• It doesn't begin improving after a few weeks
  • It is very severe or getting worse
  • It spreads down one or both legs, particularly if it spreads below your knees
  • It stops you from carrying out your everyday activities

You should also see your GP if you are worried about your back pain or are finding it difficult to cope. 

They will ask you about your symptoms, perform a physical examination of your back and discuss possible treatments.

When to seek immediate medical advice

Contact your GP immediately if you have back pain and any of the following symptoms:

  • A high temperature
  • A swelling or a deformity in your back
  • Chest pain
  • Difficulty urinating or controlling when you urinate or pass a stool
  • Numbness or tingling around your buttocks or genitals
  • Unintentional weight loss

You should also urgently contact your GP if your back pain:

  • Comes from your upper back, between your shoulders, instead of your lower back
  • Doesn't improve after rest or worsens at night
  • Is preventing you from sleeping well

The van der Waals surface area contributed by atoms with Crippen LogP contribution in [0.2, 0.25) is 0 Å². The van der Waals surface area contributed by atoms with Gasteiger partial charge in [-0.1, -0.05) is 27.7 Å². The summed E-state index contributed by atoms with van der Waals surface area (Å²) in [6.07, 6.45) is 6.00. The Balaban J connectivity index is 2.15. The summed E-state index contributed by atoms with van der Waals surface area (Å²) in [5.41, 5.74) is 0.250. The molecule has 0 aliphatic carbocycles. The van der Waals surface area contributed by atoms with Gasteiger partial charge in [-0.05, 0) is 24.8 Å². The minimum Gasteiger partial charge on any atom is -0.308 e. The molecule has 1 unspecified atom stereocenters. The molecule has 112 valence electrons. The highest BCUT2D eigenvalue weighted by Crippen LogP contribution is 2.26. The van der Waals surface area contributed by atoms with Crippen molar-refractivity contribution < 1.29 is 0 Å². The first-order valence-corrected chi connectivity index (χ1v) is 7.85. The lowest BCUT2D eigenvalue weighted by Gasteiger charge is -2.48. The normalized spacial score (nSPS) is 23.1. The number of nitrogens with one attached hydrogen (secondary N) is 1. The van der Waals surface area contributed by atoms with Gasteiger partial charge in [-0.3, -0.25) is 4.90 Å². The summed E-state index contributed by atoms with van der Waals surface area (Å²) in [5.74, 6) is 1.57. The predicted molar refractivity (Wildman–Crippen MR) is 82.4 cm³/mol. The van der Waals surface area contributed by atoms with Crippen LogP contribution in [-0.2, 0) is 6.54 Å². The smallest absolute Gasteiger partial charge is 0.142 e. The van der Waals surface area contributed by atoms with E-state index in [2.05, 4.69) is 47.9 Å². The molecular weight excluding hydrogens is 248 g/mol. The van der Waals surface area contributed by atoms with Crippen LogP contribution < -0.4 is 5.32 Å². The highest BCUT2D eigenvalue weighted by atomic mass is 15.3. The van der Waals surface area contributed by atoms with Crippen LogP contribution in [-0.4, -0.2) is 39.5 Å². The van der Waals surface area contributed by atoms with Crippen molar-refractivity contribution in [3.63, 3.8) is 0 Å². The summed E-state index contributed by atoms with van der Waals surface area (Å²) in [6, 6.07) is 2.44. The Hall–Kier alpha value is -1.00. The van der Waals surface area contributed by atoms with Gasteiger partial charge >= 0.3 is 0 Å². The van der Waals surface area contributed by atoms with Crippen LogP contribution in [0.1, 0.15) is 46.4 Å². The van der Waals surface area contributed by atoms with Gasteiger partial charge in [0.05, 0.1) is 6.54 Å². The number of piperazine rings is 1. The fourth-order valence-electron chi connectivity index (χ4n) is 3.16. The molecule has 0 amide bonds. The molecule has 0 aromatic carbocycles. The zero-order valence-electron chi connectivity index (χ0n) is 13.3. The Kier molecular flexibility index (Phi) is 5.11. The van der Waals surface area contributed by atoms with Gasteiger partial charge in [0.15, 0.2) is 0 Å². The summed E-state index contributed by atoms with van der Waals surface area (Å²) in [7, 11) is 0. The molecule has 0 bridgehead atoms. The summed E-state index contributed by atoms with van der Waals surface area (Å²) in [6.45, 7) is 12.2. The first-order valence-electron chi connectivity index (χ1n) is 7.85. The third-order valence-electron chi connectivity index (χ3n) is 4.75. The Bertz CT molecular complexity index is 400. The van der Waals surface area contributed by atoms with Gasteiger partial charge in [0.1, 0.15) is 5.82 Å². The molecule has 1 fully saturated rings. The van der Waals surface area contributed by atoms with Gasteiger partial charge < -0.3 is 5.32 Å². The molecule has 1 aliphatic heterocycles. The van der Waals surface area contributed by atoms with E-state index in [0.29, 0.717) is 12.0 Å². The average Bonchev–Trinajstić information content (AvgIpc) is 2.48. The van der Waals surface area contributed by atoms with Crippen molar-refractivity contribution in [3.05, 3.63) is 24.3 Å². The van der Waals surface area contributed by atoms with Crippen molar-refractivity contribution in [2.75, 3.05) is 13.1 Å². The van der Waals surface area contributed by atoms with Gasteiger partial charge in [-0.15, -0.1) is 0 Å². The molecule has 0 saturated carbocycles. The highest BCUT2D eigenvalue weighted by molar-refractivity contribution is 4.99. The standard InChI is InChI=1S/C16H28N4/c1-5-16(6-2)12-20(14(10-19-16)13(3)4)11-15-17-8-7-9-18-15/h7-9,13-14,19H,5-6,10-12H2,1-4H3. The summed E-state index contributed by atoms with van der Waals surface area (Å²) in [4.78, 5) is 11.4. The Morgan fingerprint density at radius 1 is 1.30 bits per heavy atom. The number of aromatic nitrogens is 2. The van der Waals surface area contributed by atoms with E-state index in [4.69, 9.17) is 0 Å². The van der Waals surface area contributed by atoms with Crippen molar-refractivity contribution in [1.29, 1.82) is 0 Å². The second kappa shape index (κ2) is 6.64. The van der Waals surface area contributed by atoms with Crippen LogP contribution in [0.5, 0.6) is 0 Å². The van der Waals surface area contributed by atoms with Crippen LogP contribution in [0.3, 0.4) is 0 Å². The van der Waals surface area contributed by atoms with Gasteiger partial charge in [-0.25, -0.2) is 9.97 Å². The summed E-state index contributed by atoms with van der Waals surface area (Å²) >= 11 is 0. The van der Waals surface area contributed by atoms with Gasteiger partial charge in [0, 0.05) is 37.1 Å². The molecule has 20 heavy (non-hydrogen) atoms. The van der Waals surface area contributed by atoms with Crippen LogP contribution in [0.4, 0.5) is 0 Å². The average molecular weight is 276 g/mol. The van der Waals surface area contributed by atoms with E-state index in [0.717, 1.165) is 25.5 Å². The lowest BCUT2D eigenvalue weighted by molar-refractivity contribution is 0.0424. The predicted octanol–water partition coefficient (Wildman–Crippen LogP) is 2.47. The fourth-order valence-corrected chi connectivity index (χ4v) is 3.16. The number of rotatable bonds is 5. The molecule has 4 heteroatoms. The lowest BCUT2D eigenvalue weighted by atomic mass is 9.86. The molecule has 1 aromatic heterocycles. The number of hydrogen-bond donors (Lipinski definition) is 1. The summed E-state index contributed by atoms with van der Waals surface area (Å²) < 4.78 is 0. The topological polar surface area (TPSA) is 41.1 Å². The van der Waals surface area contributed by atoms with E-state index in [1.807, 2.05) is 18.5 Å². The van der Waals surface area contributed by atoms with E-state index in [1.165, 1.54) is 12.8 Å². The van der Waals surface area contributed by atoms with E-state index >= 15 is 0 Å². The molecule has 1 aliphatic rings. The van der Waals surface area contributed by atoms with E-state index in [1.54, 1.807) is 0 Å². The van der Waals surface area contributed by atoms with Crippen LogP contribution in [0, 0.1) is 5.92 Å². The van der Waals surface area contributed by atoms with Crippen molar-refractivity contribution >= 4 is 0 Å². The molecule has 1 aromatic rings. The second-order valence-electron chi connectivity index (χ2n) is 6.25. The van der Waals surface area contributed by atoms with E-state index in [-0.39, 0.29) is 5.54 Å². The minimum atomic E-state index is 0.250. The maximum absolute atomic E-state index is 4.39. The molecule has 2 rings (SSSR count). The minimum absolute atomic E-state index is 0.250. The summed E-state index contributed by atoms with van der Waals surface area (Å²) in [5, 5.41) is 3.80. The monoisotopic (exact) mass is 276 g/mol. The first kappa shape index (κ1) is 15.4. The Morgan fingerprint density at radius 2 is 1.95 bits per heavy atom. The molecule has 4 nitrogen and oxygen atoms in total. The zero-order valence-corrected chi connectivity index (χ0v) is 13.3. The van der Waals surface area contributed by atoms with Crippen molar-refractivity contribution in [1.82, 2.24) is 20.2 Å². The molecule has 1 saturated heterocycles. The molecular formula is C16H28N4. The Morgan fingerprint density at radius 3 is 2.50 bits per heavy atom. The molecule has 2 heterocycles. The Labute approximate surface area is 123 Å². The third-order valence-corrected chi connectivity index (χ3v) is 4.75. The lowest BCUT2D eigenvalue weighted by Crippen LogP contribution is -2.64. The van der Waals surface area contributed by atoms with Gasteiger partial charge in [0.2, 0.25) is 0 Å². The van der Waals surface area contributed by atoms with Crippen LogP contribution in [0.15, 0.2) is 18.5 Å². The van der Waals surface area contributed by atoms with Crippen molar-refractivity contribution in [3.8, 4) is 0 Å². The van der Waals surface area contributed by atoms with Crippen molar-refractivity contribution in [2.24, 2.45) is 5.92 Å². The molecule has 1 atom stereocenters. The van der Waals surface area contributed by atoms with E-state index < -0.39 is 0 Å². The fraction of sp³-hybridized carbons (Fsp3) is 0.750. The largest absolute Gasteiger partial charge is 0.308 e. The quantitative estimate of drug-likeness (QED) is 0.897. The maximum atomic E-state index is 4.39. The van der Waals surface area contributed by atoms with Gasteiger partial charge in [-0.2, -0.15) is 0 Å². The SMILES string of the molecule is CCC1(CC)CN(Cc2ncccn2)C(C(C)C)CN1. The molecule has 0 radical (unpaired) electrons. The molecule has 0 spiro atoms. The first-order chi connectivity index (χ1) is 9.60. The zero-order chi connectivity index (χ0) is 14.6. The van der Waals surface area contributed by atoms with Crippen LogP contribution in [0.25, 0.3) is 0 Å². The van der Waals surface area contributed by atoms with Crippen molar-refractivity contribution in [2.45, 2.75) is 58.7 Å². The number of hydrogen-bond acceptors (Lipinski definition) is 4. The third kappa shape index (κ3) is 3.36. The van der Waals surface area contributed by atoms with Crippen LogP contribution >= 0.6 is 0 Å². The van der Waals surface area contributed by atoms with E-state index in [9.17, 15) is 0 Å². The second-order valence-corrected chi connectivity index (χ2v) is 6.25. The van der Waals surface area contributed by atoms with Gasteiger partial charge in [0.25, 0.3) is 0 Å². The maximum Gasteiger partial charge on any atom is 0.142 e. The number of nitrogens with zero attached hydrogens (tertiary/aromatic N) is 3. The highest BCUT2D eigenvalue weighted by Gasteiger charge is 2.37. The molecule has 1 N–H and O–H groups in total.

• Is worse when you cough, pass a stool or sneeze
  • Started after a serious accident, blow to your back, fall or other injury

These symptoms could be a sign of a more serious problem that needs treatment.

Treatments for back pain

What can I do to relieve my back pain?

You can often do things at home to help relieve your back pain and speed up your recovery, such as:

  • Applying hot or cold packs to the painful part of your back — this can provide temporary pain relief;  you can buy special hot or cold packs from a pharmacy or use a hot water bottle or wrap a bag of frozen vegetables in a cloth
  • Staying active and continuing your usual daily activities as much as possible — long periods of rest can make your back pain worse
  • Taking anti-inflammatory painkillers eg ibuprofen — check these medications are safe for you to use; if you aren't sure, ask your pharmacist
  • Taking a warm bath
  • Trying gentle exercises and stretches for back pain — this can include activities such as Pilates, swimming, walking and yoga 

Try to stay positive and remember that your back pain will most likely improve — this mental attitude is shown to speed up recovery.

How to prevent back pain

It is difficult to prevent back pain but there are some things you can do to reduce your risk, including: 

  • Avoiding movements that twist or strain your back and avoiding sitting for long periods of time